Chevrolet, McLaren soar on first day of Indy 500 qualifying
INDIANAPOLIS — Ganassi, Ganassi, Ganassi. It was practically the only name mentioned as the four-car organization returned to Indianapolis Motor Speedway poised to defend last year’s Indianapolis 500 victory.
Arrow McLaren Racing pushed it aside on the first day of Indy 500 qualifying.
Felix Rosenqvist, a former Chip Ganassi Racing driver, no less, led the McLaren charge Saturday by posting the fastest four-lap average. His late afternoon run of 233.947 mph was the third-fastest four-lap qualifying effort in race history.
He bumped new teammate Alexander Rossi from the top spot — a position he’d held nearly six hours.
“It was pretty mind-blowing how we found so much speed,” Rosenqvist said. “What a run. Just a fun time to be in an Arrow McLaren. We are definitely looking good right now.”
When the gun fired to signal the end of the day, all four McLaren drivers were inside the top 12 and advanced into Sunday’s shootout for the pole. Ganassi also landed all four of its drivers inside the top 12, but as the clock ticked down, defending race winner Marcus Ericsson stood on pit lane unsure if he should make another qualifying attempt.
He was 10th at the time but stuck in a long line of traffic as drivers not inside the top 12 debated pulling their times and taking another shot at logging four fast laps around the historic 2.5-mile oval.
Conversely, Team Penske struggled mightily and only reigning IndyCar champion Will Power advanced into the top 12. Josef Newgarden and Scott McLaughlin never put together a strong enough four-lap average run to move them up through the field. McLaughlin will start the Indy 500 from 14th, three spots ahead of Newgarden, who did pull his time late in a last-ditch attempt to crack the top 12.
Newgarden is 0-for-11 in the biggest race in the world.
“Unfortunately that’s just what we had,” Newgarden said. “We really went aggressive, as aggressive as you can go, and it just wasn’t there. We seem to be able to figure out most situations, but for whatever reason, this cruel mistress is just, you know, she’s tricking us, and I don’t understand how so.
“I think all of us don’t fully understand it, but you don’t stop working, and I think for us, we have to continue to put in the work, not have an ego about it. We weren’t good enough, let’s find out why.”
The first four rows of the field will be set Sunday in a final round of qualifying for the fastest 12 drivers.
Team Penske had it easy, though, compared to a panicked Rahal Letterman Lanigan organization. As Graham Rahal, Christian Lundgaard and Jack Harvey slogged their way around the speedway, the team made a late-day adjustment to move the setup from Katherine Legge’s car onto the other three. Legge, the only woman entered in the May 28 field, was clearly the fastest of the Rahal cars, and the team was desperate at the end of the day.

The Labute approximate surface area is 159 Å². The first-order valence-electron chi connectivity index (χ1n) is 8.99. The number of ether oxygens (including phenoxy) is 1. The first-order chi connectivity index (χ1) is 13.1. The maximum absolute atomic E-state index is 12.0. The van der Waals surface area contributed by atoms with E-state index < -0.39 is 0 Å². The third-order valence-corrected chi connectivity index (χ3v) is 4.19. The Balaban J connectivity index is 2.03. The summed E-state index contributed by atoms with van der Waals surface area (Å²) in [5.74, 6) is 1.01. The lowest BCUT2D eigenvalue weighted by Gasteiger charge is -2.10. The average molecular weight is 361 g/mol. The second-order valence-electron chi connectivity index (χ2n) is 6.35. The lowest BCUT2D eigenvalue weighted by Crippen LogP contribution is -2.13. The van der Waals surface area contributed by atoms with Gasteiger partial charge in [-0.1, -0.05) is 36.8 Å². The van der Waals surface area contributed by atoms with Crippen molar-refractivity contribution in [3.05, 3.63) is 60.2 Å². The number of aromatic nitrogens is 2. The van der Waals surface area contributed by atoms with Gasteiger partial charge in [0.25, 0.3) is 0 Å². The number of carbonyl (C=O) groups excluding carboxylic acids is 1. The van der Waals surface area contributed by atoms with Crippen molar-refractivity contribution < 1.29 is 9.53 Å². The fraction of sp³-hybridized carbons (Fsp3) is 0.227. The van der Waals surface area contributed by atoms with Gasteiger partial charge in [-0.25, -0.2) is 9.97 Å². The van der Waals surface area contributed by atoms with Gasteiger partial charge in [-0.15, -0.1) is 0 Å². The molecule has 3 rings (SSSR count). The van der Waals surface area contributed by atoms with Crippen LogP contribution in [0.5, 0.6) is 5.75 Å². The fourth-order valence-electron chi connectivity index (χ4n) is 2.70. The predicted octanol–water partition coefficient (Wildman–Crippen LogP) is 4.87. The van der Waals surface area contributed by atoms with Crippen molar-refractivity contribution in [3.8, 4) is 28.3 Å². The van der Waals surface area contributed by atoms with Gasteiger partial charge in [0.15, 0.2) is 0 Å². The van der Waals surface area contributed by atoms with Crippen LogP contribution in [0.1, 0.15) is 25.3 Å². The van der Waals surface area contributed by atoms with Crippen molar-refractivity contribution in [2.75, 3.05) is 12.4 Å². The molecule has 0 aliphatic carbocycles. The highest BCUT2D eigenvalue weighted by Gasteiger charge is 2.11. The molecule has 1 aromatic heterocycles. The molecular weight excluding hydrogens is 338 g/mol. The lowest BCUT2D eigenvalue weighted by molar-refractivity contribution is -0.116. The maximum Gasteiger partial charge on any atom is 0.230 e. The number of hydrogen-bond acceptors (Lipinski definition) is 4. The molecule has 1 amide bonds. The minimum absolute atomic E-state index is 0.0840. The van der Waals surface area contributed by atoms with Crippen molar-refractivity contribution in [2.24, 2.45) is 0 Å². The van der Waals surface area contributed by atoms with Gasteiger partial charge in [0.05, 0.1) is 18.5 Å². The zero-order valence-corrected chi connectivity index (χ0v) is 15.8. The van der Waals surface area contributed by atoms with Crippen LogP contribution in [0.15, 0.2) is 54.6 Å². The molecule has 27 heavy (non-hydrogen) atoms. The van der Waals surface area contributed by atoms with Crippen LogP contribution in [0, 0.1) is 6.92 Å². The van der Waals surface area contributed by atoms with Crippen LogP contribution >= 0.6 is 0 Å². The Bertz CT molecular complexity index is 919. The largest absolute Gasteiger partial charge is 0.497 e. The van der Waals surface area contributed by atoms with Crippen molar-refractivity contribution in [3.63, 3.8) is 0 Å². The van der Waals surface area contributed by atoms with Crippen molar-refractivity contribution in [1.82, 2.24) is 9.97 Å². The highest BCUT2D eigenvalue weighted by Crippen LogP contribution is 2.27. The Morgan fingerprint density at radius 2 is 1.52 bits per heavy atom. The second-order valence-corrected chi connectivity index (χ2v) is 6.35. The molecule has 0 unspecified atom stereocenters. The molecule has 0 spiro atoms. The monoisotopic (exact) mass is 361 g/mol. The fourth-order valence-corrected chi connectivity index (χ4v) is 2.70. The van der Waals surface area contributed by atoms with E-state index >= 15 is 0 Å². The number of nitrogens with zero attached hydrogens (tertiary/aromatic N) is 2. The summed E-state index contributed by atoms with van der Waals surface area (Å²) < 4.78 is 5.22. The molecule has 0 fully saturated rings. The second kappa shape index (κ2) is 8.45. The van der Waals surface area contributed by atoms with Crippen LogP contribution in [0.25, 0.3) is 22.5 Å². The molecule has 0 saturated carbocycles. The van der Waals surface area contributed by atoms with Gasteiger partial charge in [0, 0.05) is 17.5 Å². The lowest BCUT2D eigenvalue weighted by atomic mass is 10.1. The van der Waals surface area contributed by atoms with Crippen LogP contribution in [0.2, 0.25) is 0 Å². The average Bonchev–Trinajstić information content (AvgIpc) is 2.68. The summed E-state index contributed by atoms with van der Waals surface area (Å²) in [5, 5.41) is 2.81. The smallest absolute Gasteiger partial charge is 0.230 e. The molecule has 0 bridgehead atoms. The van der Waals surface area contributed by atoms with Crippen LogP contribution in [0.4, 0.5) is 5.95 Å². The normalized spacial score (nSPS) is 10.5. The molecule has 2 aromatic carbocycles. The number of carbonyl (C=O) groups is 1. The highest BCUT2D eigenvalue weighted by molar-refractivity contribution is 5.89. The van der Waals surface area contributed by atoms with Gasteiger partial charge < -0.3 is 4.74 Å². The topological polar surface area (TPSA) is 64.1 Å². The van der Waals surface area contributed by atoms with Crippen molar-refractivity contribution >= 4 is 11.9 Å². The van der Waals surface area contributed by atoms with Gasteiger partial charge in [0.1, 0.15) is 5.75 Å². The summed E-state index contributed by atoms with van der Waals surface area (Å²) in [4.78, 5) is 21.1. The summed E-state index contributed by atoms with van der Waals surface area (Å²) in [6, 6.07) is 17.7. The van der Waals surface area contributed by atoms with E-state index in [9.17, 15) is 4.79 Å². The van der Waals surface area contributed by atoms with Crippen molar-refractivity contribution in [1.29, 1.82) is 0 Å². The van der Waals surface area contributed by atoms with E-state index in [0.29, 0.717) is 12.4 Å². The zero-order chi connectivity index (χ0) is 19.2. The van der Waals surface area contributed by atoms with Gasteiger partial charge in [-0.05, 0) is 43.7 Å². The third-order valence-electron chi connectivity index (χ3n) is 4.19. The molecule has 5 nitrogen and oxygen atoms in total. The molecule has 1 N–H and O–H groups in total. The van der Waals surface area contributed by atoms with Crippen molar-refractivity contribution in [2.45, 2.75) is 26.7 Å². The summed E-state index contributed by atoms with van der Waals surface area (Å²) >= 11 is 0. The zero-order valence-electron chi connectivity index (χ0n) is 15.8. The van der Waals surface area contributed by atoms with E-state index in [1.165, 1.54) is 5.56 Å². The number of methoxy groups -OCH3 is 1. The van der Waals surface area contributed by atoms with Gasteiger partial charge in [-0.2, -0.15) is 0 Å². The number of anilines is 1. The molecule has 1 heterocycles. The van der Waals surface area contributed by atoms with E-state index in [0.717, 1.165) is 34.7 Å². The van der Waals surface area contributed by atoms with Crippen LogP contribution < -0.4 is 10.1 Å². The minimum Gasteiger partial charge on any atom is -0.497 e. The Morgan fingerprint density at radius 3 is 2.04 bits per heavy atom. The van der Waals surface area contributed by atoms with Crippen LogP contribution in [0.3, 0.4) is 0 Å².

Ultimately, Rahal, Harvey and Lundgaard joined Sting Ray Robb of Dale Coyne Racing as the slowest four drivers of the day. The quartet has its own scheduled Sunday shootout in which three of them will make the field of 33 and one driver will go home. Team owner Bobby Rahal won the 1986 Indy 500 and the 1992 IndyCar title, then missed the 500 the very next year.
“It’s extremely disappointing. We don’t want to fight each other in this position,” Lundgaard said. “At least we got one in, so Katherine has done an awesome job. But we just don’t have the speed.”
It was a shocking show from one of IndyCar’s better teams, especially on a day in which underdog A.J. Foyt Racing excelled. The lowest-ranked full-time team in the series landed both Santino Ferrucci and rookie Benjamin Pedersen in the top 12 with a shot at the pole Sunday. Foyt, who is 88 and whose wife of 68 years died last month, watched his drivers from a golf cart on pit lane.
Chevrolet dominated the first day of qualifying with three of the fastest four cars and landed eight in Sunday’s shootout. The Chevrolet representatives were the entire McLaren camp of Rosenqvist, Rossi, Pato O’Ward and Tony Kanaan, who says this is his final Indy 500. They were joined by Ferrucci and Pedersen of Foyt, Rinus VeeKay of Ed Carpenter Racing and Power of Penske.
The only Honda drivers to advance were the Ganassi fleet of Ericsson, Scott Dixon, Alex Palou and Takuma Sato. Honda also powers the Rahal organization and Dale Coyne Racing, which will put rookie Robb out Sunday in an effort to bump one of the Rahal cars.
It was a subpar day for Andretti Autosport, another Honda-powered team, which failed to land a single driver in the top 12. Kyle Kirkwood qualified 15th as the fastest Andretti driver.
“We’re throwing stuff at the wall to see what sticks as a team,” Marco Andretti said. “We don’t come here to run like this — it’s actually embarrassing, to be honest. It’s the third year in a row we have a car that can’t even compete.”